In today's podcast I'll discuss the signs and symptoms of overtraining as well as some of the ways to dig yourself out of the overtraining hole if you find yourself there.  Don't forget to leave comments below or on the Tailwind Coaching Facebook page, don't forget the coupon code at the end of the show notes and don't forget to share with your friends by clicking the bubbles on the left of the page!

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Post Workout Recovery Tips

Many of us enjoy riding hard: climbing steep grades, pushing huge gears on the flats and trying to put our riding buddies into difficulty at every opportunity.  But that desire, along with unusually strong work ethic possessed my most cyclists can be a doorway to damnation: overtraining can rear its ugly head.  The key to preventing overtraining, as well as seeing marked improvement may not be your workouts, but what you do in between them.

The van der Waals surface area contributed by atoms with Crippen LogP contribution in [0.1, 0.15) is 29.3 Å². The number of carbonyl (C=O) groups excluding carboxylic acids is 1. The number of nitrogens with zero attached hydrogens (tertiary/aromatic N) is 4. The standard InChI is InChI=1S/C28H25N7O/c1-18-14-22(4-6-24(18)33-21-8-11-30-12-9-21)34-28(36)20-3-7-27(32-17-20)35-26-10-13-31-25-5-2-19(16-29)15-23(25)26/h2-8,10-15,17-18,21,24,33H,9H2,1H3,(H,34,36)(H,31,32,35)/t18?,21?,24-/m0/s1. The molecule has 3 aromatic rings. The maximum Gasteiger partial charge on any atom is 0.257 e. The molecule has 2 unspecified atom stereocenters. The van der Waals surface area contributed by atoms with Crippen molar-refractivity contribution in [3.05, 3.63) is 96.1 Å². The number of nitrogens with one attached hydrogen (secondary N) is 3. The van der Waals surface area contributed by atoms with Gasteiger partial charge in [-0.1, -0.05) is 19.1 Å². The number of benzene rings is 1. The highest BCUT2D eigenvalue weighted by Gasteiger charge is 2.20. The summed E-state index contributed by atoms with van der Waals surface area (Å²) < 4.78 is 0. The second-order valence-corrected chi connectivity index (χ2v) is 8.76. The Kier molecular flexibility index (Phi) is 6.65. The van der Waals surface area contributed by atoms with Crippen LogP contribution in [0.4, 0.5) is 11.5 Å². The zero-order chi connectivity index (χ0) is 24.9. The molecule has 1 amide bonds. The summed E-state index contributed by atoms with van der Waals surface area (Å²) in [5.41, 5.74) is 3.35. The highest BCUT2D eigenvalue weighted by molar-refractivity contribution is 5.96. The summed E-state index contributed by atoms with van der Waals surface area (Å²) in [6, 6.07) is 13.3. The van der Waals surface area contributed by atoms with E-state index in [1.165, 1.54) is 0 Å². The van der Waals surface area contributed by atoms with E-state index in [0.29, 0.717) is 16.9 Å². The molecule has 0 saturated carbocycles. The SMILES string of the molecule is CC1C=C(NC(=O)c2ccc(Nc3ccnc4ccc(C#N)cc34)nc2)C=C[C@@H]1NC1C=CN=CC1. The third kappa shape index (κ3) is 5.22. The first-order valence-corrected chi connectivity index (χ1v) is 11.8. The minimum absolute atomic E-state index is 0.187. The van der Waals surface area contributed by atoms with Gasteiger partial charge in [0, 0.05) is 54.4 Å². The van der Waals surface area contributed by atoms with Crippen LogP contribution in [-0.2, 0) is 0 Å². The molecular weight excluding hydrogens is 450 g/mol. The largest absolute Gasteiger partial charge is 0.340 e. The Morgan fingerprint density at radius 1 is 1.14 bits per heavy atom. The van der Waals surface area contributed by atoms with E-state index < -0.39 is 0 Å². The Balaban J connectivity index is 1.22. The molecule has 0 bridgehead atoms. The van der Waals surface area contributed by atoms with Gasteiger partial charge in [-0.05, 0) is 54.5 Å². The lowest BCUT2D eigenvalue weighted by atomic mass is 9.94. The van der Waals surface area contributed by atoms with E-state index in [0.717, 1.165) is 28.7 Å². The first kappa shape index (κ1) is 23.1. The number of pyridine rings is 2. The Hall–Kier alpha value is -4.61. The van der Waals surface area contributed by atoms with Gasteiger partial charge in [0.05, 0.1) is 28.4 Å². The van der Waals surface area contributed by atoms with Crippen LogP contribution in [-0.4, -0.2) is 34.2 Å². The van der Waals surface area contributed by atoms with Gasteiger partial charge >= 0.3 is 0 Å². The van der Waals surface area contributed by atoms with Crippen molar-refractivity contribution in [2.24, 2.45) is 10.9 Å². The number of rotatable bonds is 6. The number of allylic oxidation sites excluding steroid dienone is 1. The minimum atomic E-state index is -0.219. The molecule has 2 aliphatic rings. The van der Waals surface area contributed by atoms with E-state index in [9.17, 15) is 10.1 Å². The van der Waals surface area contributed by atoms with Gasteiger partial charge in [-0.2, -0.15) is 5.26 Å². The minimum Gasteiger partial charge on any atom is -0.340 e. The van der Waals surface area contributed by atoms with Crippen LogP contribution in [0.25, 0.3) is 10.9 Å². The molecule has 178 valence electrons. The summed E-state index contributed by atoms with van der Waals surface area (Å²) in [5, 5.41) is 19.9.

Check out the post recovery tips after the break and learn how to get stronger and faster by resting and recovering harder.
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Breaking Through The Cycling Plateau (Podcast #61)

When your training is going great, nothing can crush your motivation like hitting a cycling plateau.  Those weeks where you just can't seem to find a couple more watts, a couple more tenths of a MPH, or a few more seconds on that climb can be hugely demoralizing.  But you have to realize that plateaus are a normal part of training progression and that progression can't progress forever in a linear fashion.